Many private companies will handle credit card processing, perform vulnerability scans, and do risk assessments. They’ll even manage a network on behalf of a government. No government should be doing its own credit card processing or holding/securing citizen credit card information. At the very least governments can contract with private companies to scan their networks and websites for vulnerabilities, do audits of internal systems, and similar work. Private companies will have much more expertise than most governments can hope to hire directly.
3. Consider the “cloud”.
Amazon, Microsoft, Google, and a number of other companies offer to store data or manage applications at their data centers and sites, in their “cloud”. These companies have teams of information security experts to protect this data. Governments should actively think about using such services. One problem is contractual – most cloud providers want to limit their liability in case a breach occurs. Unfortunately, I’m not aware of contract language with a cloud provider which would satisfy all of a government’s concerns about breaches and loss of personal information, and I encourage your comments about this.
However, another alternative is for one government to create and host cloud services for others, again using joint cyber protection and response teams. Such a technique might also address other concerns such as the need for backgrounding data center employees for CJIS or HIPPA compliance.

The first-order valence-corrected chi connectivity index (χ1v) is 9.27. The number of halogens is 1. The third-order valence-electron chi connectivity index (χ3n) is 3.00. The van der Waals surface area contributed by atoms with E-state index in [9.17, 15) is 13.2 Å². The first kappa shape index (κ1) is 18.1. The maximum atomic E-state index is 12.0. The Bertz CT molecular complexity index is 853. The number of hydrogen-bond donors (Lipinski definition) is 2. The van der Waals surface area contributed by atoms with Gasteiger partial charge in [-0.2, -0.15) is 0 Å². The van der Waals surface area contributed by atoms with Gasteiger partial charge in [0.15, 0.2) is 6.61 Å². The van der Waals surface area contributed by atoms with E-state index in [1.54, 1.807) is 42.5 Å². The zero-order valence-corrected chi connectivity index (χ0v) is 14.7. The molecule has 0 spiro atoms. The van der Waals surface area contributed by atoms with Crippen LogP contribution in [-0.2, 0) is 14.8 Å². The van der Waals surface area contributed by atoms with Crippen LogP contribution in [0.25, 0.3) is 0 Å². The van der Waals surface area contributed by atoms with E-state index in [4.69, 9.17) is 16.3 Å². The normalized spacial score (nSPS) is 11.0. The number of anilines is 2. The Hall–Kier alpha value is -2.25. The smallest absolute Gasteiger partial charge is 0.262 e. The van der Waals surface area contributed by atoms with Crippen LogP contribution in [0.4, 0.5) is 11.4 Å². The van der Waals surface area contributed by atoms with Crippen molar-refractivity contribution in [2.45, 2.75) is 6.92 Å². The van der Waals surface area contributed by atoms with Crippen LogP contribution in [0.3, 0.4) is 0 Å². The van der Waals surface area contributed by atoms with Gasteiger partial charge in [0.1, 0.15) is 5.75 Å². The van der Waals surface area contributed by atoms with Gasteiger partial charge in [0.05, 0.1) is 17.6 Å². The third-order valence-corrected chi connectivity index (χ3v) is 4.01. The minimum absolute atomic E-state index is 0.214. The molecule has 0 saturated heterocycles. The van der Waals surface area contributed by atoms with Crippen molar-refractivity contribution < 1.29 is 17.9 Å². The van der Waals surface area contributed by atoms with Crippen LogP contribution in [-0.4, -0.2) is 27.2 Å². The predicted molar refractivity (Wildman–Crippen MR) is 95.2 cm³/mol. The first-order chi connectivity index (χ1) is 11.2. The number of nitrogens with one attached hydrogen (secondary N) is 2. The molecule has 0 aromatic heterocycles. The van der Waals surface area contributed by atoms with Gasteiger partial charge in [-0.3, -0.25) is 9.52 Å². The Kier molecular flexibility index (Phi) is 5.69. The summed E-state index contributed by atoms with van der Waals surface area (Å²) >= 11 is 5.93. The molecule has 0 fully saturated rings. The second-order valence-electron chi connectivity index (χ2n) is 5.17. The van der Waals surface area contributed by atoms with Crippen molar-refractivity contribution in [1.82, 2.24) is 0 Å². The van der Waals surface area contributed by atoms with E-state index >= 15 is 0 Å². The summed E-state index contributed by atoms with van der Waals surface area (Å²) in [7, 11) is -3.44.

4. Use hackers.
Every state has a major university. A friend of mine, CISO at a university, has described the school as having “35,000 potential hackers”. Governments could create special relationships with their colleges and universities to employ students and student interns in a wide variety of tasks to manage, monitor and audit/probe their government systems. This technique has the added advantage of helping to train these students – give them practical skills necessary to solve the shortage of information security workers.
There are, undoubtedly, many other protection techniques governments should adopt. A major problem in my experience, however is complacency. “Our techniques are working.” “It can’t happen here.” “We passed a cyber security audit last year.” Again, such complacency is bullshit. Cyber attacks, vulnerability discovery and the application software we use changes too rapidly.
This underscores the most important of my suggestions – the first one – working together. Too often we government employees put our department first, or believe we “work for the xxx independent branch of government”, not the governor or mayor or legislature or (fill in the blank). Maybe we’re afraid of losing our jobs or fear what the results of an audit might disclose.
In the face of the attacks above, this attitude, this culture absolutely must change. We all work for the citizens of our city or our state, who entrust us with their sensitive data. And we absolutely must cooperate much more to safeguard that information.
After all these data breaches, have we learned our lessons?
Sadly, I doubt it. I expect that, over the next 12 months, I’ll be tweeting and reporting further breaches and potential losses of citizen information.
When will we really learn?
(Full disclosure: I now work for the State of Washington. However I have no “inside” knowledge of the breach at the State of Washington Courts.)